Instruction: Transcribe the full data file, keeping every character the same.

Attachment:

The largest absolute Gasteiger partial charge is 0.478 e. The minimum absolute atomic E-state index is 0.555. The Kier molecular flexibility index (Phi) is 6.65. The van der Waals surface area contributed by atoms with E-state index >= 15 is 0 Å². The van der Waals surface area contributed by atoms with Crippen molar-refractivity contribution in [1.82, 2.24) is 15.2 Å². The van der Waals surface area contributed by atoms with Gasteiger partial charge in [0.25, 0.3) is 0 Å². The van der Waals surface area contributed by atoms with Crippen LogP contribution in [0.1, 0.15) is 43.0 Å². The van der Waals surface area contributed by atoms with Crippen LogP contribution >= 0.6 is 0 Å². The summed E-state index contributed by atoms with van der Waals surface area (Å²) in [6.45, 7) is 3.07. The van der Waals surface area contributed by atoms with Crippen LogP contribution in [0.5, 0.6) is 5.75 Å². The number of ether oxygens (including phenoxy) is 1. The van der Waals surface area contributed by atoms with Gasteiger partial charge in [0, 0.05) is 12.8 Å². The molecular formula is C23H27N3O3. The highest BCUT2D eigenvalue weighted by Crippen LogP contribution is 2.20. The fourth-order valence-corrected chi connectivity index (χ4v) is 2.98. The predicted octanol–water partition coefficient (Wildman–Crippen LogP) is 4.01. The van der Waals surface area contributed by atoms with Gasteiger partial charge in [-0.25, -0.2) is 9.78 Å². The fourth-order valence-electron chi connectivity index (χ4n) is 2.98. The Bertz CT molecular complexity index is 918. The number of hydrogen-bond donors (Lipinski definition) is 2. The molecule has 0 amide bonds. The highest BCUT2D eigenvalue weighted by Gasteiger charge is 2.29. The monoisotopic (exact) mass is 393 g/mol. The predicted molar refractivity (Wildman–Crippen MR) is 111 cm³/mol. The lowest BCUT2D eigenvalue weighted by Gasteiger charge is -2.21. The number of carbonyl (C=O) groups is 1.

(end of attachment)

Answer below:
The largest absolute Gasteiger partial charge is 0.478 e. The minimum absolute atomic E-state index is 0.555. The Kier molecular flexibility index (Phi) is 6.65. The van der Waals surface area contributed by atoms with E-state index >= 15 is 0 Å². The van der Waals surface area contributed by atoms with Crippen molar-refractivity contribution in [1.82, 2.24) is 15.2 Å². The van der Waals surface area contributed by atoms with Gasteiger partial charge in [0.25, 0.3) is 0 Å². The van der Waals surface area contributed by atoms with Crippen LogP contribution in [0.1, 0.15) is 43.0 Å². The van der Waals surface area contributed by atoms with Crippen LogP contribution >= 0.6 is 0 Å². The summed E-state index contributed by atoms with van der Waals surface area (Å²) in [6.45, 7) is 3.07. The van der Waals surface area contributed by atoms with Crippen LogP contribution in [0.5, 0.6) is 5.75 Å². The number of ether oxygens (including phenoxy) is 1. The van der Waals surface area contributed by atoms with Gasteiger partial charge in [0, 0.05) is 12.8 Å². The molecular formula is C23H27N3O3. The highest BCUT2D eigenvalue weighted by Crippen LogP contribution is 2.20. The fourth-order valence-corrected chi connectivity index (χ4v) is 2.98. The predicted octanol–water partition coefficient (Wildman–Crippen LogP) is 4.01. The van der Waals surface area contributed by atoms with Gasteiger partial charge in [-0.25, -0.2) is 9.78 Å². The fourth-order valence-electron chi connectivity index (χ4n) is 2.98. The Bertz CT molecular complexity index is 918. The number of hydrogen-bond donors (Lipinski definition) is 2. The molecule has 0 amide bonds. The highest BCUT2D eigenvalue weighted by Gasteiger charge is 2.29. The monoisotopic (exact) mass is 393 g/mol. The predicted molar refractivity (Wildman–Crippen MR) is 111 cm³/mol. The lowest BCUT2D eigenvalue weighted by Gasteiger charge is -2.21. The number of carbonyl (C=O) groups is 1.